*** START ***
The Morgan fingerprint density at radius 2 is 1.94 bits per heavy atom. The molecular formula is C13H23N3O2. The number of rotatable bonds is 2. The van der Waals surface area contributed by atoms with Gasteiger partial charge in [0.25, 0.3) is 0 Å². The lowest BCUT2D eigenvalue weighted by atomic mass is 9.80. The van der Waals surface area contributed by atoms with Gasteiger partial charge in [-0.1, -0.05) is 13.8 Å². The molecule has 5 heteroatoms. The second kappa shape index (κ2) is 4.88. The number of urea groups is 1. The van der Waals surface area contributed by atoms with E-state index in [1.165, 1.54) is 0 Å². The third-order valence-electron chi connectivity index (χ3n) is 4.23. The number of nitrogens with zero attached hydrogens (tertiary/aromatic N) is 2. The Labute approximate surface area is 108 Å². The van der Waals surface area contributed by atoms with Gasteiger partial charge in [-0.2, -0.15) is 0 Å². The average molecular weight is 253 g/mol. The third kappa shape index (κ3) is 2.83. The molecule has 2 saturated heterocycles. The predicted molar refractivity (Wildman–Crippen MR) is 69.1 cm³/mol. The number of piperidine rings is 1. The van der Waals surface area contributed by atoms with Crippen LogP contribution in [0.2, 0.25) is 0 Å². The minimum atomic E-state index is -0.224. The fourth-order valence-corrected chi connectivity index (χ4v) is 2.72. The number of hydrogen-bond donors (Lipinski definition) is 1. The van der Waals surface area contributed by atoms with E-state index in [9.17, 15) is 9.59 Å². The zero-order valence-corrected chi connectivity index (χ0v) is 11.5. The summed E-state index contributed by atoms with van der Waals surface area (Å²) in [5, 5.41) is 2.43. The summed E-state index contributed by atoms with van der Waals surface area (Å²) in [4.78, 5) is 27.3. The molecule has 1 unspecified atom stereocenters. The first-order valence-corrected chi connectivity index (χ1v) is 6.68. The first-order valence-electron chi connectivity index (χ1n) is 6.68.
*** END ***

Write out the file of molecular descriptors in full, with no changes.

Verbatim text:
The Morgan fingerprint density at radius 2 is 1.94 bits per heavy atom. The molecular formula is C13H23N3O2. The number of rotatable bonds is 2. The van der Waals surface area contributed by atoms with Gasteiger partial charge in [0.25, 0.3) is 0 Å². The lowest BCUT2D eigenvalue weighted by atomic mass is 9.80. The van der Waals surface area contributed by atoms with Gasteiger partial charge in [-0.1, -0.05) is 13.8 Å². The molecule has 5 heteroatoms. The second kappa shape index (κ2) is 4.88. The number of urea groups is 1. The van der Waals surface area contributed by atoms with E-state index in [1.165, 1.54) is 0 Å². The third-order valence-electron chi connectivity index (χ3n) is 4.23. The number of nitrogens with zero attached hydrogens (tertiary/aromatic N) is 2. The Labute approximate surface area is 108 Å². The van der Waals surface area contributed by atoms with Gasteiger partial charge in [-0.2, -0.15) is 0 Å². The average molecular weight is 253 g/mol. The third kappa shape index (κ3) is 2.83. The molecule has 2 saturated heterocycles. The predicted molar refractivity (Wildman–Crippen MR) is 69.1 cm³/mol. The number of piperidine rings is 1. The van der Waals surface area contributed by atoms with Crippen LogP contribution in [0.2, 0.25) is 0 Å². The minimum atomic E-state index is -0.224. The fourth-order valence-corrected chi connectivity index (χ4v) is 2.72. The number of hydrogen-bond donors (Lipinski definition) is 1. The van der Waals surface area contributed by atoms with E-state index in [9.17, 15) is 9.59 Å². The zero-order valence-corrected chi connectivity index (χ0v) is 11.5. The summed E-state index contributed by atoms with van der Waals surface area (Å²) in [5, 5.41) is 2.43. The summed E-state index contributed by atoms with van der Waals surface area (Å²) in [4.78, 5) is 27.3. The molecule has 1 unspecified atom stereocenters. The first-order valence-corrected chi connectivity index (χ1v) is 6.68. The first-order valence-electron chi connectivity index (χ1n) is 6.68.